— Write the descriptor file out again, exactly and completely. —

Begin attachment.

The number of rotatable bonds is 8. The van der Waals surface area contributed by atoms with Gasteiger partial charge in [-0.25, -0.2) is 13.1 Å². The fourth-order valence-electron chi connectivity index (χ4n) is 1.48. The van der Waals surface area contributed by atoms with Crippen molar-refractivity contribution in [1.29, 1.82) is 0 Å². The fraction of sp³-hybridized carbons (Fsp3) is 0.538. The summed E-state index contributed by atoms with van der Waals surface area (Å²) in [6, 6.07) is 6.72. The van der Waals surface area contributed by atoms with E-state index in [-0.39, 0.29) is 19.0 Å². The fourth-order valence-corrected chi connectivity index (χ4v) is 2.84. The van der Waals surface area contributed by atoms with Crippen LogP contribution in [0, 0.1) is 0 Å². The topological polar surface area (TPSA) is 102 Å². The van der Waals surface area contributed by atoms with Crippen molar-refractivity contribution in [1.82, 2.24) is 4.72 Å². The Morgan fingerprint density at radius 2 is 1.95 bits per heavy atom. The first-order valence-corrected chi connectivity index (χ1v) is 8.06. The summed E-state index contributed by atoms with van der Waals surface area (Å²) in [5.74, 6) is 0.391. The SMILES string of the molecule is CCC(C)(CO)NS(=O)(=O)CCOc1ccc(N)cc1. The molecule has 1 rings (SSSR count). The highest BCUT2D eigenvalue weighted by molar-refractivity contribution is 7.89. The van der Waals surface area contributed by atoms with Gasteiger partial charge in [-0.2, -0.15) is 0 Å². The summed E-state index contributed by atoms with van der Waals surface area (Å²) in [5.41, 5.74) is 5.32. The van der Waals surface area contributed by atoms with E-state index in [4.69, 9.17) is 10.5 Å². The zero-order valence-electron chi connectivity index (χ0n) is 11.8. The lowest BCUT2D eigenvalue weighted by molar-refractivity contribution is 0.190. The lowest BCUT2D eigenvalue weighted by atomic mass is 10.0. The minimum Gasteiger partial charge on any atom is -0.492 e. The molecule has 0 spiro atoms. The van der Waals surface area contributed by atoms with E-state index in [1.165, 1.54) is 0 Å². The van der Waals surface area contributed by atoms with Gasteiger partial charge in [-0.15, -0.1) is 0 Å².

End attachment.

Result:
The number of rotatable bonds is 8. The van der Waals surface area contributed by atoms with Gasteiger partial charge in [-0.25, -0.2) is 13.1 Å². The fourth-order valence-electron chi connectivity index (χ4n) is 1.48. The van der Waals surface area contributed by atoms with Crippen molar-refractivity contribution in [1.29, 1.82) is 0 Å². The fraction of sp³-hybridized carbons (Fsp3) is 0.538. The summed E-state index contributed by atoms with van der Waals surface area (Å²) in [6, 6.07) is 6.72. The van der Waals surface area contributed by atoms with E-state index in [-0.39, 0.29) is 19.0 Å². The fourth-order valence-corrected chi connectivity index (χ4v) is 2.84. The van der Waals surface area contributed by atoms with Crippen LogP contribution in [0, 0.1) is 0 Å². The topological polar surface area (TPSA) is 102 Å². The van der Waals surface area contributed by atoms with Crippen molar-refractivity contribution in [1.82, 2.24) is 4.72 Å². The Morgan fingerprint density at radius 2 is 1.95 bits per heavy atom. The first-order valence-corrected chi connectivity index (χ1v) is 8.06. The summed E-state index contributed by atoms with van der Waals surface area (Å²) in [5.74, 6) is 0.391. The SMILES string of the molecule is CCC(C)(CO)NS(=O)(=O)CCOc1ccc(N)cc1. The molecule has 1 rings (SSSR count). The highest BCUT2D eigenvalue weighted by molar-refractivity contribution is 7.89. The van der Waals surface area contributed by atoms with Gasteiger partial charge in [-0.2, -0.15) is 0 Å². The summed E-state index contributed by atoms with van der Waals surface area (Å²) in [5.41, 5.74) is 5.32. The van der Waals surface area contributed by atoms with E-state index in [4.69, 9.17) is 10.5 Å². The zero-order valence-electron chi connectivity index (χ0n) is 11.8. The lowest BCUT2D eigenvalue weighted by molar-refractivity contribution is 0.190. The lowest BCUT2D eigenvalue weighted by atomic mass is 10.0. The minimum Gasteiger partial charge on any atom is -0.492 e. The molecule has 0 spiro atoms. The van der Waals surface area contributed by atoms with E-state index in [1.165, 1.54) is 0 Å². The van der Waals surface area contributed by atoms with Gasteiger partial charge in [-0.15, -0.1) is 0 Å².